One method that works to reduce false identification rates is to add an additional photo consisting of a silhouette with a question mark to the lineup. In this situation, children are told to point to the silhouette card if they do not see the target in the lineup. In several studies, the silhouette map reduced false identifications without reducing the likelihood of a witness making a correct identification in the queue.
When children are better witnesses than adults
Children are more vulnerable to outside pressures, such as leading questions. And their memories are more likely to be tainted by post-event misinformation. But they are less likely than adults to have their interpretation of an event influenced by assumptions, past experiences, prior knowledge or stereotypes.
For example, adults in research studies are more likely than children to recall that a nonviolent bank robbery involved a weapon. It is also more common for adults to incorrectly report having read a word on a list of words centered on a particular topic. For example, if the list included the words “dream”, “pillow”, “blanket”, and “bed”, then adults would be more likely than children to remember that “sleep” was also on the list.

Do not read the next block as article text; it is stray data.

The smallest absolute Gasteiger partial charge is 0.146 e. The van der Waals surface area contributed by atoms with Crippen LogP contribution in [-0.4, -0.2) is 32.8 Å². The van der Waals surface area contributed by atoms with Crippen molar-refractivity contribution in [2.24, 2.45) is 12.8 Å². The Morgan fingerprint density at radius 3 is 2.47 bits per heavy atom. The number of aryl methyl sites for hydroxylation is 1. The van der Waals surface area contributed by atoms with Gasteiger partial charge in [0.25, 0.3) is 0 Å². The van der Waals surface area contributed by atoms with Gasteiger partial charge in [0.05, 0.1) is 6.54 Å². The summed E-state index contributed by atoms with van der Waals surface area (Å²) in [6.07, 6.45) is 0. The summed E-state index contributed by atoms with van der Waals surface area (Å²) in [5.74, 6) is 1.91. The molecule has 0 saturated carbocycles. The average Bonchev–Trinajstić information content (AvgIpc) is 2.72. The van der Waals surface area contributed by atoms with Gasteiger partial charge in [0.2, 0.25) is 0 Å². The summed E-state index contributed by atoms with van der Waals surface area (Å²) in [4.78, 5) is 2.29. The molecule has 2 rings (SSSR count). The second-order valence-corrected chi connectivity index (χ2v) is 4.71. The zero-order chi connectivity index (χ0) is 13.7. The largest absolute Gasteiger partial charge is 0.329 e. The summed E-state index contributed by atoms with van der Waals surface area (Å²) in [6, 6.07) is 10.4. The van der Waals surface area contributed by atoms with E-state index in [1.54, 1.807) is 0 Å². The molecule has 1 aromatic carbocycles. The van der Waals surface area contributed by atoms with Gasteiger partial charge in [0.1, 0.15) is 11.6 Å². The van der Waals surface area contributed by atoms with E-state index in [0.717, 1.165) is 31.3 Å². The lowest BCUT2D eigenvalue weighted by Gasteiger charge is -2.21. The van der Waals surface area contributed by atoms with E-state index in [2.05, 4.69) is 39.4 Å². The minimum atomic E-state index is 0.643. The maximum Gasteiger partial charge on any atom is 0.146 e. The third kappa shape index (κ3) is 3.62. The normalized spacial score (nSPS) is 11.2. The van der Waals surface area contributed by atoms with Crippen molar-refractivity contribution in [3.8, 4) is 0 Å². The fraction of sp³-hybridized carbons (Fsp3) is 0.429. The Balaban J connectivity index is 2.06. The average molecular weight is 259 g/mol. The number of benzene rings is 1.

This area of research needs further exploration, but it appears that when specific information cannot be remembered, adult memories are often based on essential information – i.e. the overall structure, but not the details. specific – more than those of children. This tendency may make adults more prone to spontaneous false memories than children. However, children are even more vulnerable to externally induced false memories, such as those arising from leading questions or from learning new information after the event.
Unfortunately, every year in the United States, thousands of criminal cases rely on the testimony of children to bring charges. Understanding the wide range of factors that can affect the memory of these young witnesses is of utmost importance.